Unthinking, he swung with his wooden shield with all his force. With a cracking sound his attacker was flung four feet and lay unmoving.
After a stunned moment standing over that small body, he fell to his ass in the straw, clutching his torn ear (most of which – but not all – still remained), swearing and crying. When he was able to focus at all, he looked with terror at the small body before him, seeing the blue jeans and sweater, the soles of her cheap sneakers.
Finally he got up and went out. He briefly considered getting in his truck and driving off, but he could not be blamed for what happened; his ear proved the matter. He met the others returning halfway between house and barn. “She attacked me,” he said, their eyes widening at the blood streaming between his fingers. “She was like an animal. She bit my ear.”
“What did you do?” Alicia asked, shaking. “Where is she?”
“In the barn. She attacked me.”
Alicia ran, and the others followed. Collin had not yet caught up with them when she burst out from the barn. “Where is she?” she yelled again. “What did you do to her?”
“She’s in the barn,” he repeated, helplessly. “She attacked me, I swear. It was crazy.”
“She’s not in the barn! What did you do to her?!”
“I didn’t move her. She’s there …” He stumbled inside.
Clara’s body was gone. He had been certain she was dead, morally certain. “She was here. She was …” He stopped short of saying it. “I’m telling you, she was like an animal, not – not human.”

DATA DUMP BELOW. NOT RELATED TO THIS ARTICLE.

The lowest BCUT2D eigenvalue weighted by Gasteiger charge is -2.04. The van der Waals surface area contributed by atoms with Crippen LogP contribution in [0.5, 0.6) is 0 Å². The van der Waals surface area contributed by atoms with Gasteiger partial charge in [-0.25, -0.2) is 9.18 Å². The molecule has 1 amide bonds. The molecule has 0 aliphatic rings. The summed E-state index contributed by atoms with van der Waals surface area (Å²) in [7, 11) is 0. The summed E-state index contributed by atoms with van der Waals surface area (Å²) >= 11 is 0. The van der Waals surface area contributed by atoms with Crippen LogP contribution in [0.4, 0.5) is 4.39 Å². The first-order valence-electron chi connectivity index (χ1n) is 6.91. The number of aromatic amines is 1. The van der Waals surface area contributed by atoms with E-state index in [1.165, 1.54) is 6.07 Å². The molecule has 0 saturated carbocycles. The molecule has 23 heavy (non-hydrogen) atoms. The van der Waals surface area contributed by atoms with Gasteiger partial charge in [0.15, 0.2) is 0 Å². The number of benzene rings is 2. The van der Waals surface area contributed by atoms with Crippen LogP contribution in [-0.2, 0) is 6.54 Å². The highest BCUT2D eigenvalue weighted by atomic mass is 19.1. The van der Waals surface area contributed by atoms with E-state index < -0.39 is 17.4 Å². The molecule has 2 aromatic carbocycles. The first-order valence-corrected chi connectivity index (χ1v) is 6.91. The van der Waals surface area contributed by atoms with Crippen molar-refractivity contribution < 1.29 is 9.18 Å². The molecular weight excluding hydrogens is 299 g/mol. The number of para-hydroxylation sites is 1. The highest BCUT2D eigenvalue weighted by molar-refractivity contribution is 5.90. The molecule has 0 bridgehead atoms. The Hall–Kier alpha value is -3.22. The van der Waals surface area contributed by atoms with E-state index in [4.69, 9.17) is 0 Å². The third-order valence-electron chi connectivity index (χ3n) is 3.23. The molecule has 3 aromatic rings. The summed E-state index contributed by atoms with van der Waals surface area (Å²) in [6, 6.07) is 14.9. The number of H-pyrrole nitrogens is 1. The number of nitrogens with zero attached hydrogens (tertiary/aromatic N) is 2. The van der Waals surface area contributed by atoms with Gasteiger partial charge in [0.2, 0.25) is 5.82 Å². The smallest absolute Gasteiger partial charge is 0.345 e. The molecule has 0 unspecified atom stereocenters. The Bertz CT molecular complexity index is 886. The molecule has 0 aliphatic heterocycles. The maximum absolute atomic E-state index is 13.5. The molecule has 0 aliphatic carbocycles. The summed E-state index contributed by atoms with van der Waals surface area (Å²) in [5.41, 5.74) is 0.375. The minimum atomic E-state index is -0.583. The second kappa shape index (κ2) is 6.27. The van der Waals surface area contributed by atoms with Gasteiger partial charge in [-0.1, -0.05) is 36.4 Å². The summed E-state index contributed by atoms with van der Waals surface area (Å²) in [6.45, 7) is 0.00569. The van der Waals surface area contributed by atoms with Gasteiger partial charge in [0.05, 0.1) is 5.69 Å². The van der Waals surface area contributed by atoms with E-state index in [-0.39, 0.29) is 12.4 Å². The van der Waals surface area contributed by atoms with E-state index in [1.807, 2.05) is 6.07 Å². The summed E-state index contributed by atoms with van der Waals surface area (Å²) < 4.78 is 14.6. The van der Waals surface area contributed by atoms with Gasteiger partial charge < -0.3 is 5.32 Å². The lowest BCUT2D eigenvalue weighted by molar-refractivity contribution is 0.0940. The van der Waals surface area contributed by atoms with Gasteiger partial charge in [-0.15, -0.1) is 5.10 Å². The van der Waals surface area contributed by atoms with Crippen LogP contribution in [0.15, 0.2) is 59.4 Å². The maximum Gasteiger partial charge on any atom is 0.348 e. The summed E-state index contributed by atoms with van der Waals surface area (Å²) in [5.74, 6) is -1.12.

“What did you do?”
He stumbled out of that suffocating space, seeing again the yellow eyes, the prominent fangs. The mask … the mask had changed her. And the mask wouldn’t let her die.
Without another word, he rushed toward his truck, thinking only of flight, the others trailing in his wake. Behind him, like a giant’s shadow, chased a fierce hunger.
Joel Tagert is a fiction writer, artist and longtime Zen practitioner living in Denver, Colorado. He is also currently the office manager for the Zen Center of Denver and the editorial proofreader for Westword. His debut novel, INFERENCE, was released July 2017.
Jonny DeStefano is the co-owner and co-founder of Birdy Magazine. He is also the founder of the comedy activist space Deer Pile. His favorite color is red, he loves shark attacks, hockey and upright bass.